Of course I felt like a million bucks after my stylist finished putting the final touches of product in my hair after an early afternoon at the salon. As I headed for the check-out counter, I recognized a woman I knew, so I went over to say hello. She was actually the gal who referred me to this particular neighborhood salon, and my stylist, in the first place. It was pretty cosmic that we were all there together, not to mention we are all Lithuanian. (Small world.)
Anyway, the woman about to have her turn at a new "do" informed me that it was, in fact, her wedding day. I lit up, congratulating her profusely. She went on to tell me the shorter, "Dick and Jane" version of her fairytale romance, after a shampoo:
Dick and Jane were grade school sweethearts.
(Jane is now divorced. Dick is widowed.)
Dick found Jane after 14 years of separation, so they reconnected and started dating.
Jane and Dick agreed to say "I do" on June 18, 2016.
This beautiful story was shared with me on the anniversary of my husband's death. After hearing it, I knew I was meant to go to the salon for more than a haircut that day. I went to experience a delightful result of a messy situation, reminding me that everything will be all right (for me, too).
I smiled on that very hard day, thanks to Dick and Jane.
Flip of the Switch
I noticed you
in your dark,
so that’s where I left you
when you walked away
Until one night
you defied your own approach,
when, upon mine,
out of the clear blue,
turned on the lights.
I’ve been in some bright places,
but above them all,
when you changed before my eyes
forever altering my outlook
There's an iconic idiom: "One man's trash is another man's treasure," where something seemingly worthless to one person is of great value to someone else.
In a relationship, "trash" is typically referred to as "baggage", otherwise known as one's past. (Not to be confused with leftovers.)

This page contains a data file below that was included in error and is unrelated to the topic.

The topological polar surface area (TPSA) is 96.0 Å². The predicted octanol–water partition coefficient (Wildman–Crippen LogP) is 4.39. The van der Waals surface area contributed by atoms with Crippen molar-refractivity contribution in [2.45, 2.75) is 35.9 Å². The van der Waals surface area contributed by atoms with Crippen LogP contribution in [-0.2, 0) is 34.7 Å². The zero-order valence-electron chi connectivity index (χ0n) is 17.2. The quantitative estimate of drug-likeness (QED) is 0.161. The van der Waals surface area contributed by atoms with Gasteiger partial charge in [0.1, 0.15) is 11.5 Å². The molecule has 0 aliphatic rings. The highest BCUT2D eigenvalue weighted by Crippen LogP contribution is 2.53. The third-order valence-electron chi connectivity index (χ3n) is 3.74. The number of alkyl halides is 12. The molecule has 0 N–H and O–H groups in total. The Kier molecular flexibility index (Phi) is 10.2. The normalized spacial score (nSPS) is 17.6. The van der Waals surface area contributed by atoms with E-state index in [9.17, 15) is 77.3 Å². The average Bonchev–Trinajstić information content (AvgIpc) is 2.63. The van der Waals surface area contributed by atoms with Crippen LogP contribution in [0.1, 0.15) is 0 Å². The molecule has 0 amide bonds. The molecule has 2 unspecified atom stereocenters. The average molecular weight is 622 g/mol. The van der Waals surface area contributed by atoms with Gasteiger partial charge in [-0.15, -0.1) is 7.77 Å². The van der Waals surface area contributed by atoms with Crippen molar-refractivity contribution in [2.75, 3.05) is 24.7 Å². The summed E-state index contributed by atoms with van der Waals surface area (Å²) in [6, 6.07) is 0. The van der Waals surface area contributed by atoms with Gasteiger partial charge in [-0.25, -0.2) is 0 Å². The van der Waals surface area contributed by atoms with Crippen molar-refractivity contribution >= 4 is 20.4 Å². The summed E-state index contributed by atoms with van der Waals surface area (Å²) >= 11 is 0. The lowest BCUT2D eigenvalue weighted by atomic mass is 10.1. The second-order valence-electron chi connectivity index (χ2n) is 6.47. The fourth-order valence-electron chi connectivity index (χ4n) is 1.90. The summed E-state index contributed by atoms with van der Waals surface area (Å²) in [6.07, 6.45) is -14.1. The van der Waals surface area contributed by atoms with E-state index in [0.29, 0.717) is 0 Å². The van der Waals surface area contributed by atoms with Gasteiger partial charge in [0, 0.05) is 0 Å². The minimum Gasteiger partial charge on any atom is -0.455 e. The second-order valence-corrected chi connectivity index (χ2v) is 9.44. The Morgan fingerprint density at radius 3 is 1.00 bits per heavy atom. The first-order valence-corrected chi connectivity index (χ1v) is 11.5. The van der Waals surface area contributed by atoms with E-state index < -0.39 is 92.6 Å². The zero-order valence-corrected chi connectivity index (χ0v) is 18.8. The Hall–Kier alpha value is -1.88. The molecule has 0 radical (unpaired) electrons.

A person's past is not like the kind of trash you can pick up and simply throw away, never to see it again. It stays with a person. Sure, you can think less about one's past over time (including your own), but it is precisely what helps shape a person into the being they are today, so it doesn't really make sense to ignore its existence. Even physical trash is tossed into a dumpster and taken away by a sanitation company, only to accumulate in a heap along with other garbage which tends to stick around for a while. Non-biodegradable junk...well, that's pretty much here to stay, too.
You do have the option of hiding from your past, but when you actually utilize it, you can mold your experiences into the finest present imaginable, thus building a better future. One cannot do this without a starting point.
Treatments for illness are only established after researching and experimenting current and past strategies.
History books teach us lessons to either be repeated, or avoided.
Better technology emerges from existing technology.
Inventions arise when someone finally discovers "a better way" than "the old way".
New parenting strategies evolve as generations learn from their parents, or other parents.
You may not like every aspect of your past. (No one does.) Frankly, it is often easier to leave it behind and try not to look back. Problem is, much like a mess, the past will pile up over time as well, soon taking up precious space in your life (it may even start to smell bad). However, confronting your past, and tending to the mess, allows something quite beautiful to take shape. That's why people love a rags-to-riches story, or a great comeback tale, especially as told to by the underdog!
So, how do you perceive your own past?
As a messy pile of trash?
A unique silhouette?
The choice is yours.
Tim Noble & Sue Webster like to take ordinary things (including rubbish), assemble them, then point light at their work to project shadows showing great likeness to identifiable images, including portraits. They use anything from discarded waste, scrap metal and even taxidermy. In their twenty-year career of mixing modern sculpture with an attitude of punk, they continue to turn anti-art into art.
Their featured work above is called "Dirty White Trash (with Gulls), 1998. It took six months of the artists' trash, two taxidermy seagulls and a light projector to create this piece.
Visit their spunky webpage: http://www.timnobleandsuewebster.com/home.html